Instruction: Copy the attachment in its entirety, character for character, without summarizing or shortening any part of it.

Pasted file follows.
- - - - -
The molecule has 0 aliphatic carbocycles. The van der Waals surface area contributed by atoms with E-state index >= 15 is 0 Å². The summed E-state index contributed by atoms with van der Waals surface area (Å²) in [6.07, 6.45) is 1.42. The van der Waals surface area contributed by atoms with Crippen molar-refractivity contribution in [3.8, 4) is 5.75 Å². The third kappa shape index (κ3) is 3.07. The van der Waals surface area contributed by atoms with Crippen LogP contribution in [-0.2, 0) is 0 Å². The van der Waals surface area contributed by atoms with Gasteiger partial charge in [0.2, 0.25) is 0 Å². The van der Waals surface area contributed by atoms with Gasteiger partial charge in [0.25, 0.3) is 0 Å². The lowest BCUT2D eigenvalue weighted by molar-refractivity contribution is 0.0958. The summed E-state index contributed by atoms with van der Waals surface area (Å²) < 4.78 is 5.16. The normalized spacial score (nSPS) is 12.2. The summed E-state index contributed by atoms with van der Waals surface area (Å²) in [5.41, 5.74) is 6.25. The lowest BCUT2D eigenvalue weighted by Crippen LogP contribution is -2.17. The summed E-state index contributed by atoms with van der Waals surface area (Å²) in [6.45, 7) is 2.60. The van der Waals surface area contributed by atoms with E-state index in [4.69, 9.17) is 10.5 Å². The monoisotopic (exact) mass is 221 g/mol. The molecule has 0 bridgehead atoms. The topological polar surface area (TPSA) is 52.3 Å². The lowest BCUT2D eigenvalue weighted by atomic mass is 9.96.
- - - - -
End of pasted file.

The molecule has 0 aliphatic carbocycles. The van der Waals surface area contributed by atoms with E-state index >= 15 is 0 Å². The summed E-state index contributed by atoms with van der Waals surface area (Å²) in [6.07, 6.45) is 1.42. The van der Waals surface area contributed by atoms with Crippen molar-refractivity contribution in [3.8, 4) is 5.75 Å². The third kappa shape index (κ3) is 3.07. The van der Waals surface area contributed by atoms with Crippen LogP contribution in [-0.2, 0) is 0 Å². The van der Waals surface area contributed by atoms with Gasteiger partial charge in [0.2, 0.25) is 0 Å². The van der Waals surface area contributed by atoms with Gasteiger partial charge in [0.25, 0.3) is 0 Å². The lowest BCUT2D eigenvalue weighted by molar-refractivity contribution is 0.0958. The summed E-state index contributed by atoms with van der Waals surface area (Å²) < 4.78 is 5.16. The normalized spacial score (nSPS) is 12.2. The summed E-state index contributed by atoms with van der Waals surface area (Å²) in [5.41, 5.74) is 6.25. The lowest BCUT2D eigenvalue weighted by Crippen LogP contribution is -2.17. The summed E-state index contributed by atoms with van der Waals surface area (Å²) in [6.45, 7) is 2.60. The van der Waals surface area contributed by atoms with E-state index in [4.69, 9.17) is 10.5 Å². The monoisotopic (exact) mass is 221 g/mol. The molecule has 0 bridgehead atoms. The topological polar surface area (TPSA) is 52.3 Å². The lowest BCUT2D eigenvalue weighted by atomic mass is 9.96.